There was an airballed three by Mike Miller and an ensuing pass delivered behind a cut by James that went for a turnover. There was an entry pass by James that was intercepted by Kawhi Leonard. There was a difficult finger roll by Wade that he was never going to be able to finish in between Leonard and Tim Duncan. There was a Ray Allen three blocked cleanly from behind by Manu Ginobili that led to a turnover by Mario Chalmers. The Heat went 5-for-18 (missing all five of their threes) in the fourth quarter while ceding the three-point lead they carried out of the third. James made half of his four shots in the quarter, Chris Andersen finished a couple of field goals around the rim and everyone else for Miami went 1-for-11.
So now they know what they're up against. The Spurs are going to focus their defensive attention on James while trying to force the ball out of his hands. They're going to find out whether Wade is healthy enough to perform throughout the series, whether Bosh will make the big plays and whether the Miami role players will fulfill their roles.
"They did a good job of putting two guys on the ball," said James. "When I got the ball they kind of shrunk the floor and set a guy at the elbow and dared me to pass the ball. I know my guys will be there to knock those shots down the next game. We had some really good looks, especially in the third quarter. It just didn't go down."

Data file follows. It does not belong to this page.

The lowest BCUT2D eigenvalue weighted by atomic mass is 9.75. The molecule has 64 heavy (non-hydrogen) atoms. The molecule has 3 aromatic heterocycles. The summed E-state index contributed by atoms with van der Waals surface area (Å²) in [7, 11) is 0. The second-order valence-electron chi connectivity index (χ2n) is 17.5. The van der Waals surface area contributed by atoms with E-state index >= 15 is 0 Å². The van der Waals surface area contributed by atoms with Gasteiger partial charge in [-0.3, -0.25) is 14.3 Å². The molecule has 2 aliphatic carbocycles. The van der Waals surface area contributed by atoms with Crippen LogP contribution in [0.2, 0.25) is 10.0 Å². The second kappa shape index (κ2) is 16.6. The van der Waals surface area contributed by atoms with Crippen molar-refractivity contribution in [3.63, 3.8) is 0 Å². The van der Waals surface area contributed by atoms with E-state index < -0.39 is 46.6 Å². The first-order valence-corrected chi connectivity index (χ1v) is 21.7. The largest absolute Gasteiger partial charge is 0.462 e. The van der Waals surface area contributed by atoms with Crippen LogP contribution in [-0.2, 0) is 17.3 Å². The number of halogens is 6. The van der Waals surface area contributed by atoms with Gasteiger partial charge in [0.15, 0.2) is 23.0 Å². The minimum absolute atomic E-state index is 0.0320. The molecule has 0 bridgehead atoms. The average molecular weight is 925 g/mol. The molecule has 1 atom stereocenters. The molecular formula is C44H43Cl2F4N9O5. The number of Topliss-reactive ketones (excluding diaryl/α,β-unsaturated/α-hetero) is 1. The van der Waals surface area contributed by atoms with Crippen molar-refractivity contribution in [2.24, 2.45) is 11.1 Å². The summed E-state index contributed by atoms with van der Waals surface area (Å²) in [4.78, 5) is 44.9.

How many times must we hear of the panic around Miami? Isn't it time to recognize that losses like this are necessary for the Heat?
The Spurs may turn out to be the opponent that prevents Miami from procrastinating successfully. San Antonio may not provide the Heat with opportunities to recover from these early mistakes. At the same time, the Spurs know that James will be more aggressive in the games to come. The Heat will attempt fewer threes and earn more free throws. They'll force a few more turnovers and draw confidence from the 46-37 rebounding advantage they earned in Game 1.
This may not be the end. On the contrary, and once again, this game may yet turn out to be the head fake that sets up Miami to attack the rest of the series.